Having a website that describes real-life species of mustelids, listing educational literature and documentaries is one thing, but how does a list of games, fictional literature, animated characters and anatomy tutorials help mustelids in the real world? Such content is merely fiction and doesn’t represent reality, right? Fictional media shouldn’t reflect on mustelids in the real world, but it often does. People tend to form opinions about elusive animals like weasels, polecats, and other mustelids at an early age based on what they’ve learned from cartoons, games, and other media, and these early beliefs tend to stick with people through adulthood, regardless of accuracy.
While there are great conservation organizations that both help educate people about mustelids and protect their habitats, few take advantage of media to help inspire more people care about the existence of these misunderstood animals. While we the average people are not zoologists and do not personally study the science behind mustelids, we have the most influence when it comes to improving their reputation; because after all, it was average people who gave rise to the reputation they have. How mustelids are viewed in society is important if we want more of the general public to value the information conservationists provide. There are many people you cannot inspire or teach through educational books or documentaries alone.
We find there are generally three types of mustelid enthusiasts: Those who simply like the look of mustelids and enjoy seeing them in visual media, those who take things a step further by representing them in art or conducting their own amateur research, and lastly professional conservationists who aim to study and protect mustelids. For some people their interest stem from a born passion for wildlife, but for many others it all started with a favorite childhood or young adulthood character. Memorable characters such as Taggerung the otter, Kine the least weasel, and Bill the badger are among a few that have inspired people to learn more about these amazing creatures.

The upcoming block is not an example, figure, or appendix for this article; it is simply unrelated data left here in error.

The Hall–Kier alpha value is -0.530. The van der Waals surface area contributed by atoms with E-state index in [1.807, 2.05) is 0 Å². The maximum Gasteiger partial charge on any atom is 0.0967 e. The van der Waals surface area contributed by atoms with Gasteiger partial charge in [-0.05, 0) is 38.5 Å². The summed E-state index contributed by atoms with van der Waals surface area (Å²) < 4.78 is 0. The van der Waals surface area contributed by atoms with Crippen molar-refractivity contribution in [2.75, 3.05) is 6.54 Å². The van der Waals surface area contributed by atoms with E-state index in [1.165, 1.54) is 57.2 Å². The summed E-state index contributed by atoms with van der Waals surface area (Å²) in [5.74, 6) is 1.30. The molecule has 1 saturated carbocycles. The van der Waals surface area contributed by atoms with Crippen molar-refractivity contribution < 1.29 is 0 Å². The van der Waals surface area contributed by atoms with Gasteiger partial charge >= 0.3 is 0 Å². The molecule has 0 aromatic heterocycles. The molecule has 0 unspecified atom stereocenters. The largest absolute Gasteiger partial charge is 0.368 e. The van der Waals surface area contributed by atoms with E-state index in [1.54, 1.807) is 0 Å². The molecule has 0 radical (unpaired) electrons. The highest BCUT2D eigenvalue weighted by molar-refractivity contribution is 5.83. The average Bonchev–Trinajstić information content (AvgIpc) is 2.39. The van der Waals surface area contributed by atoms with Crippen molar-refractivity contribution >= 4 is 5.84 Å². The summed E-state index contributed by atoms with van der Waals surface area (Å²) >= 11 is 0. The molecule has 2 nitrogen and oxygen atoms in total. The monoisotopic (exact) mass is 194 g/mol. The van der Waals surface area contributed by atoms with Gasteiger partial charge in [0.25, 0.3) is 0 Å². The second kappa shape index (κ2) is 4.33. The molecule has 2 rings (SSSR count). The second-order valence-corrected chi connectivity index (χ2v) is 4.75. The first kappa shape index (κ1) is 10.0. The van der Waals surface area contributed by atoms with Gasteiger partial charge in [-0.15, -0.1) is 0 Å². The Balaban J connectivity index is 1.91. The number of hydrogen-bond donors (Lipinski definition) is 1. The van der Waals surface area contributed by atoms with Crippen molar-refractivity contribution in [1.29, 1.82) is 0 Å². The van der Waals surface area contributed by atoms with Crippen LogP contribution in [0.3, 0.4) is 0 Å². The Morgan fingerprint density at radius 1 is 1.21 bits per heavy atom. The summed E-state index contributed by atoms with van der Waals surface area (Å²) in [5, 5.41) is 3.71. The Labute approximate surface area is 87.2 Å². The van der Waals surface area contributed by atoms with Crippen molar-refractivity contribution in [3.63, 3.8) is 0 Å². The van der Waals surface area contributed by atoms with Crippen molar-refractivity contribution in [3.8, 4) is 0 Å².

It is also not uncommon for people who admire a certain mustelid species in media to not know much about the real-life animal, or even know their beloved species is endangered. For this reason we believe combining both educational and fictional media to be a good way in helping people become more interested in mustelids; perhaps even inspiring a few to become future conservationists.
Our Content Policy
In order to maintain our identity of Genuine Mustelids and differ ourselves from Wikipedia, it is not in our interest to mention every mustelid character that has appeared in media. To the best of our knowledge, we only present content from productions that have depicted them reasonably well in games and animation. In regards to literary fiction, we only mention published content that has a mustelid as the protagonist, antagonist or deuteragonist; to make your potential read of these creative works worthwhile.
Regarding our Species of Mustelids pages
One of our more difficult tasks is finding correct, up-to-date information about rare mustelids. Since we are not zoologists and do not have the liberty to personally study these creatures, most information we use comes from other reliable sources. Even then this information is subject to change, as zoologists and conservationists discover more about these animals. What was true about a certain species as little as five years ago, may or may not be the case today. Due to the complexity of the family Mustelidae, there’s also a lot of general misinformation out there. Combining information from multiple sources (especially those which are native and frequently updated), and finding similarities in their results is how we go about being as accurate as possible.